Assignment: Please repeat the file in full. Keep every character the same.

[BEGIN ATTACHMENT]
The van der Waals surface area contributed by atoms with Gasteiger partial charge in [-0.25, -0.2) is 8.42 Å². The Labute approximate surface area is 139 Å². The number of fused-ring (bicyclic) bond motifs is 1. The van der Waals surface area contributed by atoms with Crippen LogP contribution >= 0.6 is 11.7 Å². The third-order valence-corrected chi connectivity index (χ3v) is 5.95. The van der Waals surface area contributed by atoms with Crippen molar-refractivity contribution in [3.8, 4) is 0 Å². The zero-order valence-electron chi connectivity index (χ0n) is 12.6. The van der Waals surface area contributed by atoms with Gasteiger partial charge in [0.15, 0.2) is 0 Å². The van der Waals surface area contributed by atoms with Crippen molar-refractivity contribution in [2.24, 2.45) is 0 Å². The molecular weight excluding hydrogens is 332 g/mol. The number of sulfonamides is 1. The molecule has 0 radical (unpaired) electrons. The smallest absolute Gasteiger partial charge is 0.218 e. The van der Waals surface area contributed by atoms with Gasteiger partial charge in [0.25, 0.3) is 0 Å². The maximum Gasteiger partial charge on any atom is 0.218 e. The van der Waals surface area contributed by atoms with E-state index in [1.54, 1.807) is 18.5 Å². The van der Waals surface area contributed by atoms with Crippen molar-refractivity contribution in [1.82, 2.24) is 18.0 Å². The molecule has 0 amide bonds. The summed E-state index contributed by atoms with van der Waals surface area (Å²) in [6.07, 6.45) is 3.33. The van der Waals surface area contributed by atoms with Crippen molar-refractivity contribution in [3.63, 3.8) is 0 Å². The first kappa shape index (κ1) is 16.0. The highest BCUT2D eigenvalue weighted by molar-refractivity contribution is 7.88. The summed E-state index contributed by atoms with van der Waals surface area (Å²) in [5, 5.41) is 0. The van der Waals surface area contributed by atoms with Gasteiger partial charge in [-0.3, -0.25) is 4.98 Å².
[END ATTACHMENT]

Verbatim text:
The van der Waals surface area contributed by atoms with Gasteiger partial charge in [-0.25, -0.2) is 8.42 Å². The Labute approximate surface area is 139 Å². The number of fused-ring (bicyclic) bond motifs is 1. The van der Waals surface area contributed by atoms with Crippen LogP contribution >= 0.6 is 11.7 Å². The third-order valence-corrected chi connectivity index (χ3v) is 5.95. The van der Waals surface area contributed by atoms with Crippen molar-refractivity contribution in [3.8, 4) is 0 Å². The zero-order valence-electron chi connectivity index (χ0n) is 12.6. The van der Waals surface area contributed by atoms with Gasteiger partial charge in [0.15, 0.2) is 0 Å². The van der Waals surface area contributed by atoms with Crippen molar-refractivity contribution in [2.24, 2.45) is 0 Å². The molecular weight excluding hydrogens is 332 g/mol. The number of sulfonamides is 1. The molecule has 0 radical (unpaired) electrons. The smallest absolute Gasteiger partial charge is 0.218 e. The van der Waals surface area contributed by atoms with Gasteiger partial charge in [0.25, 0.3) is 0 Å². The maximum Gasteiger partial charge on any atom is 0.218 e. The van der Waals surface area contributed by atoms with E-state index in [1.54, 1.807) is 18.5 Å². The van der Waals surface area contributed by atoms with Crippen molar-refractivity contribution in [1.82, 2.24) is 18.0 Å². The molecule has 0 amide bonds. The summed E-state index contributed by atoms with van der Waals surface area (Å²) in [6.07, 6.45) is 3.33. The van der Waals surface area contributed by atoms with Crippen molar-refractivity contribution in [3.63, 3.8) is 0 Å². The first kappa shape index (κ1) is 16.0. The highest BCUT2D eigenvalue weighted by molar-refractivity contribution is 7.88. The summed E-state index contributed by atoms with van der Waals surface area (Å²) in [5, 5.41) is 0. The van der Waals surface area contributed by atoms with Gasteiger partial charge in [-0.3, -0.25) is 4.98 Å².